Starring Kôji Yakusho, Jun Fubuki, Tsuyoshi Kusanagi, Hikari Ishida, Kitarou
Directed by Kiyoshi Kurosawa
For anyone who doubts the awesome power of Japanese horror, get a load of this: Séance, the latest Kiyoshi Kurosawa release by Home Vision, was a "made-for-TV" movie back in 2000; yet, it still tops every big screen US horror effort of the past five years.
Based on Mark McShane's classic novel Séance on a Wet Afternoon (previously adapted for the screen in 1968), this new version follows Koji and Junko, an unhappily married couple living in middle-class Japan. Koji spends his days as a sound effects technician while Junko works as a part-time waitress and freelance psychic.
One afternoon a young girl is abducted from a playground, prompting a massive police search. The authorities approach Junko, asking her to use her abilities to locate the missing girl, but she is of little help – that is, until the escaped child shows up on her doorstep. Seeing this as an opportunity to abandon their boring lives, Koji and Junko imprison the girl in their home and decide to stage a fake rescue for the police, thus earning them fame and fortune. But things go terribly wrong in the process.
Most Japanese films are known for their subtle tricks, but as viewers of Pulse and Cure already know, Kurosawa is a filmmaker who likes to take things one step further. Instead of serving straight-up scares, his brooding tales are entirely cerebral in nature. It's true what they say: God is in the details. Kurosawa just demands that you be perceptive enough to see the details.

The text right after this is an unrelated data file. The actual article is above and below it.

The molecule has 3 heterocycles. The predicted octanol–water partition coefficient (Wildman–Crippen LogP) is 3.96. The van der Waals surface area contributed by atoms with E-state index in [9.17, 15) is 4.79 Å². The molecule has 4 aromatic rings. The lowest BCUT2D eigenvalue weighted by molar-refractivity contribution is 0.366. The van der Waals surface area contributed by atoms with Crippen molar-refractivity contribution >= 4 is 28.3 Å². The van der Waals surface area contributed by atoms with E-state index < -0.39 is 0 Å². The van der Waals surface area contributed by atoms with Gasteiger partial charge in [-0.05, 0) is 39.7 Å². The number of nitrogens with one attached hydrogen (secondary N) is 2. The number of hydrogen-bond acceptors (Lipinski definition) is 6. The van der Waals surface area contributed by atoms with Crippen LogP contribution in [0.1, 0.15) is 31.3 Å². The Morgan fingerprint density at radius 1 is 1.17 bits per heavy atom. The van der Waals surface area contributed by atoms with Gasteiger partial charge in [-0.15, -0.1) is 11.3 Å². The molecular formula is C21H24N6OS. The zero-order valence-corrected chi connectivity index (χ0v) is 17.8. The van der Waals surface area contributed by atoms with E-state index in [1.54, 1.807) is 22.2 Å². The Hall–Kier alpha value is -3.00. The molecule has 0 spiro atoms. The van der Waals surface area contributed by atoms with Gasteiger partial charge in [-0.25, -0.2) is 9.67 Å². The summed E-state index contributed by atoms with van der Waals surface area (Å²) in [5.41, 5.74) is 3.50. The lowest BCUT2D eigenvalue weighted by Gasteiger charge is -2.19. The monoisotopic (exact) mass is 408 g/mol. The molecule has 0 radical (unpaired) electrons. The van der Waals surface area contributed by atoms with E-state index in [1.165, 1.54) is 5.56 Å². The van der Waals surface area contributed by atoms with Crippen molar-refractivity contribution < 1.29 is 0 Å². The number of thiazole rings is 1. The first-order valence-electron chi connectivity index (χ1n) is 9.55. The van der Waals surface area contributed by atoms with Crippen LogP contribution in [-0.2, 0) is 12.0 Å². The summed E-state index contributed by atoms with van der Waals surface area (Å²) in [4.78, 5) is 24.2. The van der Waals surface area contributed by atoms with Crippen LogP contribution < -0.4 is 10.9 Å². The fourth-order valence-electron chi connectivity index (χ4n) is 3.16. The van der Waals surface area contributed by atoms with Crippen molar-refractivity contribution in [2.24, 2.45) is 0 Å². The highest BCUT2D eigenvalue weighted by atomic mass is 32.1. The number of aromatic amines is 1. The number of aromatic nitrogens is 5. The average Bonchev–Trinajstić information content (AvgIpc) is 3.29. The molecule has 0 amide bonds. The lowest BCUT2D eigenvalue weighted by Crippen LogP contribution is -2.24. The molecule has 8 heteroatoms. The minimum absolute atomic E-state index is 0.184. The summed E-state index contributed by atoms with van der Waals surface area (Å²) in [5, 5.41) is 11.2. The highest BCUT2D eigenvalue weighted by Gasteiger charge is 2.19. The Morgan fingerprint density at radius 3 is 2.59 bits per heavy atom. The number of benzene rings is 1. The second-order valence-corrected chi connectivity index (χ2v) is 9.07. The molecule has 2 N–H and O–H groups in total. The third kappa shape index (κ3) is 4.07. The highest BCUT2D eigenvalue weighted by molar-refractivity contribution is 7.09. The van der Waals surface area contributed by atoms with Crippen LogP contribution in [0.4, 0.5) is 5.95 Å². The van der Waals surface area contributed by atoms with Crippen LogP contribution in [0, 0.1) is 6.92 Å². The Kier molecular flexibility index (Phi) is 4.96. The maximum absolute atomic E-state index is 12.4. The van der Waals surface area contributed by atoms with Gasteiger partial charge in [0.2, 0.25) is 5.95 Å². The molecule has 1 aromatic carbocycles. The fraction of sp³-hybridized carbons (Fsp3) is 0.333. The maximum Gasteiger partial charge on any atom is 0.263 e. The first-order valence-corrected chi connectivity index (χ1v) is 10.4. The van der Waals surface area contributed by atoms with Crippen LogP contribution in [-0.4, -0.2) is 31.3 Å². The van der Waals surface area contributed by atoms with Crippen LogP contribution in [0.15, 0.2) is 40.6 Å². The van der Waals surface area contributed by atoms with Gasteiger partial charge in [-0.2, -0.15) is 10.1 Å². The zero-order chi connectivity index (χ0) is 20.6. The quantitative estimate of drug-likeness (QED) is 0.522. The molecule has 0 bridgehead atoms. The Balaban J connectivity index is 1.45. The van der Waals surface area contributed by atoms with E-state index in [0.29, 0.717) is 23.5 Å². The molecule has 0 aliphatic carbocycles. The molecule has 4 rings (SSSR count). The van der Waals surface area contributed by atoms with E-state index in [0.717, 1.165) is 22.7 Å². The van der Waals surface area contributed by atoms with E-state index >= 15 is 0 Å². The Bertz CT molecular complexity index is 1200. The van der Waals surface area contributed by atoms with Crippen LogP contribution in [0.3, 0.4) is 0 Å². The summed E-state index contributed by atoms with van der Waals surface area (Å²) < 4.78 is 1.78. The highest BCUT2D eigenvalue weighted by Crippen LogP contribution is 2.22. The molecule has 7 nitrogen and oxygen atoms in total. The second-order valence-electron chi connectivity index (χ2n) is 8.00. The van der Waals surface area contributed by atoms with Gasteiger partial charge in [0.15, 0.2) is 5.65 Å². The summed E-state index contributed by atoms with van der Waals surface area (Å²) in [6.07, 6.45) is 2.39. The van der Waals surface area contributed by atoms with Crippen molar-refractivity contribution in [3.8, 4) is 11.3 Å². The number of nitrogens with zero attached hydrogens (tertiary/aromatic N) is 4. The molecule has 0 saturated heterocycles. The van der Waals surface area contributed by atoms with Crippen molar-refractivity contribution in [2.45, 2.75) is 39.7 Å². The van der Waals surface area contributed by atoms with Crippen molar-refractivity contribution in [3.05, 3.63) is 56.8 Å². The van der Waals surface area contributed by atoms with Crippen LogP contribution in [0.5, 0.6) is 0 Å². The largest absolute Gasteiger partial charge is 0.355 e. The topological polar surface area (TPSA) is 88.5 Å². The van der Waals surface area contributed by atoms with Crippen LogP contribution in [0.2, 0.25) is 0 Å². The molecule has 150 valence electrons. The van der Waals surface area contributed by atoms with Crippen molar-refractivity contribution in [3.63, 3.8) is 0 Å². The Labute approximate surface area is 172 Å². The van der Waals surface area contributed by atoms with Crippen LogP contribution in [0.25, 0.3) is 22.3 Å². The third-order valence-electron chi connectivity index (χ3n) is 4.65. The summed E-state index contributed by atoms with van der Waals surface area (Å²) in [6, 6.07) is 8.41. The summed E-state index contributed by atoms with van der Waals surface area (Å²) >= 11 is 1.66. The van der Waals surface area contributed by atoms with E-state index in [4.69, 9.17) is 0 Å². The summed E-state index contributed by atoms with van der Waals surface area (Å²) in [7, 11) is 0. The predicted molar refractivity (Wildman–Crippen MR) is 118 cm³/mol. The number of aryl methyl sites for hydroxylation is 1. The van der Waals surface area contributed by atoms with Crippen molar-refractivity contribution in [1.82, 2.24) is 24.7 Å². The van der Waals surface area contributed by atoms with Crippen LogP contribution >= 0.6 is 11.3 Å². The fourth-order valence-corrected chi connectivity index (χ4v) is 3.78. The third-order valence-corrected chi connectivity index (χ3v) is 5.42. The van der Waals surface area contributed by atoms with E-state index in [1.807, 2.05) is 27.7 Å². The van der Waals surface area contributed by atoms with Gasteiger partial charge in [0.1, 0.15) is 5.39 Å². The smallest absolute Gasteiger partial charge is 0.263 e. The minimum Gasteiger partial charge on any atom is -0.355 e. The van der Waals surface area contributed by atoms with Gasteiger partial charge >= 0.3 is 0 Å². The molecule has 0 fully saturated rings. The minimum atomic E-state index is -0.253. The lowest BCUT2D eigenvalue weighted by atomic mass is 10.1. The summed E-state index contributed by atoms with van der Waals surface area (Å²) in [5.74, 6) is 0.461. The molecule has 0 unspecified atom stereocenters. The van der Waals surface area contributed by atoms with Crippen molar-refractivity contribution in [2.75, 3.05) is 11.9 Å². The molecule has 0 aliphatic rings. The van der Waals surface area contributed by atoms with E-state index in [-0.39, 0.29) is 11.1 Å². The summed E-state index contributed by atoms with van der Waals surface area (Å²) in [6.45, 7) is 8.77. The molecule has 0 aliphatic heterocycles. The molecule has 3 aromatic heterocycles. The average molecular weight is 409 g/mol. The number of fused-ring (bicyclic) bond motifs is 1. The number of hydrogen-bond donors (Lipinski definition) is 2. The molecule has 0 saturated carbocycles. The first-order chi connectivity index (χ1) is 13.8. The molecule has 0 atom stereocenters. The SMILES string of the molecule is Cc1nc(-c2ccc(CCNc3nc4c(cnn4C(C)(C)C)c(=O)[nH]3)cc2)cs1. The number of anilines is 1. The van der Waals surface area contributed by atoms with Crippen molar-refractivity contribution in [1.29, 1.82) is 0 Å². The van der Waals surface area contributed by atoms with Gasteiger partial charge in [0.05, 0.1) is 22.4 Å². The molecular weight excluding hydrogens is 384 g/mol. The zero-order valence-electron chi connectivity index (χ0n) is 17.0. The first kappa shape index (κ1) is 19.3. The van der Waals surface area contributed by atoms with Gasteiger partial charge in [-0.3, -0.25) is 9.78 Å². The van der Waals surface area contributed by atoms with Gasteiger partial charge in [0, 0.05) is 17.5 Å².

American horror movies normally use loud noises and claustrophobic settings, but Séance does the polar opposite, creating suspense through dead silence and wide open spaces. In a way, Kurosawa is the Japanese equivalent of Don't Look Now director Nicolas Roeg. But unlike Roeg, Kurosawa never loses sight of his story and retains a tight structure through the slow pace.
Also, unlike most art house filmmakers, Kurosawa subtly defines his characters through their actions and reactions rather than long gratuitous dialogue sequences. And while the plot in Séance is more straightforward than the director's other metaphysical films, fans are sure to be creeped out by the menacing atmosphere and trademark ghost imagery. There's even a bizarre sequence that paves the way for Kurosawa's horror-comedy Doppelganger.
A successful blend of drama and terror, Séance stands as another compelling effort from a master filmmaker and offers further proof that intelligent horror fans can still get their kicks courtesy of Japan.
Interview with director Kiyoshi Kurosawa
Kiyoshi Kurosawa Trailer Gallery: Charisma, Séance, and Cure
Liner Notes by film critic Gabe Klinger
4 out of 5